[Table 3] shows the characteristics of the first hospital admission. The only significant difference between both study groups was that none of those in the B-COPD group required ICU admission, while it was necessary for 8.8% of the T-COPD group. [Figure 1] shows the Kaplan–Meier survival curves for T-COPD and B-COPD. There were no significant differences between groups (P = 0.64). [Table 4] shows the results of the Cox analysis. The variables significantly associated with death within 1 month from hospital admission in the Cox analysis were age (Hazard ratio [HR]: 1.09, confidence interval [CI]: 1.00–1.19, P = 0.03), and the BODEX index (HR: 1.64, CI: 1.10–2.45, P = 0.01). The rest of the variables were not significantly associated with an increased risk of death. There were no differences in this regard between both study groups: HR for biomass exposure was 1.47, CI: 0.23–9.35, P = 0.67.{Figure 1}{Table 3}{Table 4}

 Discussion



The present study did not find significant differences in the incidence, characteristics, or outcomes of severe COPD exacerbations caused by tobacco or by biomass smoke exposure, except for a higher risk of ICU admission for the T-COPD group.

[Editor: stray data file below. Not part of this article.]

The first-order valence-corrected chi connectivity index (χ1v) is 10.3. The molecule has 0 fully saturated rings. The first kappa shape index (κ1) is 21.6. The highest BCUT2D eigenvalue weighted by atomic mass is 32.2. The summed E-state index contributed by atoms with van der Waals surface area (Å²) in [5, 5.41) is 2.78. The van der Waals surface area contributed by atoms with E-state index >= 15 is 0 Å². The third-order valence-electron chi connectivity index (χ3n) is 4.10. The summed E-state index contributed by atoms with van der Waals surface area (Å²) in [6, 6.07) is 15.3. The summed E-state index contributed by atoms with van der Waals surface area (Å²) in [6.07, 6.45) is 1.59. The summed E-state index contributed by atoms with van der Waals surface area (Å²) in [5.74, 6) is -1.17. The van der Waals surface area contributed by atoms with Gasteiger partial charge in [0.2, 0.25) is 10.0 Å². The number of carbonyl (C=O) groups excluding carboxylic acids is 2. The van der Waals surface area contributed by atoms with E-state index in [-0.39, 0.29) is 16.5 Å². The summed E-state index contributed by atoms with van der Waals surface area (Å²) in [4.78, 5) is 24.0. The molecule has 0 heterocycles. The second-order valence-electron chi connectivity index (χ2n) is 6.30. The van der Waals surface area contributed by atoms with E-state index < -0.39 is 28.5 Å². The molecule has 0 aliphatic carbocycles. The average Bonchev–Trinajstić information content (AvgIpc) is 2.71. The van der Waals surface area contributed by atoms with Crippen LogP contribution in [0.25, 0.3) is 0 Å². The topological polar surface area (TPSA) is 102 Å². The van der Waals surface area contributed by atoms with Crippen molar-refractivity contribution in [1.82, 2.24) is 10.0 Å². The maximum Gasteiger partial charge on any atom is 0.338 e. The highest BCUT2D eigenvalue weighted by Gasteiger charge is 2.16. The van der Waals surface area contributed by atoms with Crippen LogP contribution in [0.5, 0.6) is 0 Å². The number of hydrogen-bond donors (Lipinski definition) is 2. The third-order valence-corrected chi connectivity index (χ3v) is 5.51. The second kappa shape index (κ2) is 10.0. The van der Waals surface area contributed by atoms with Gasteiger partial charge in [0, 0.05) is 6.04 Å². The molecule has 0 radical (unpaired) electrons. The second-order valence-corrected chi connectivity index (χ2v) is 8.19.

It is not clear what the global health burden of B-COPD is, but an estimated 3 billion people are exposed to indoor air pollution from biomass smoke and therefore it has been suggested that it could be comparable, if not greater than, human health threat than T-COPD.[1] B-COPD is a particular concern in low-income countries but biomass fuels are also used in developed countries, where the disease is also diagnosed.[2],[3],[18] Clinical research is less developed for B-COPD than for T-COPD, and there are many unknowns regarding its pathogenesis and treatment. One of the areas where more research is needed is with regard to exacerbations of B-COPD. The prevention and treatment of these events are a central element in the management of COPD because they have a great impact on quality of life, disease progression, and survival. Therefore, obtaining information on the incidence, pathogenesis, and outcomes of B-COPD exacerbations is of great clinical importance.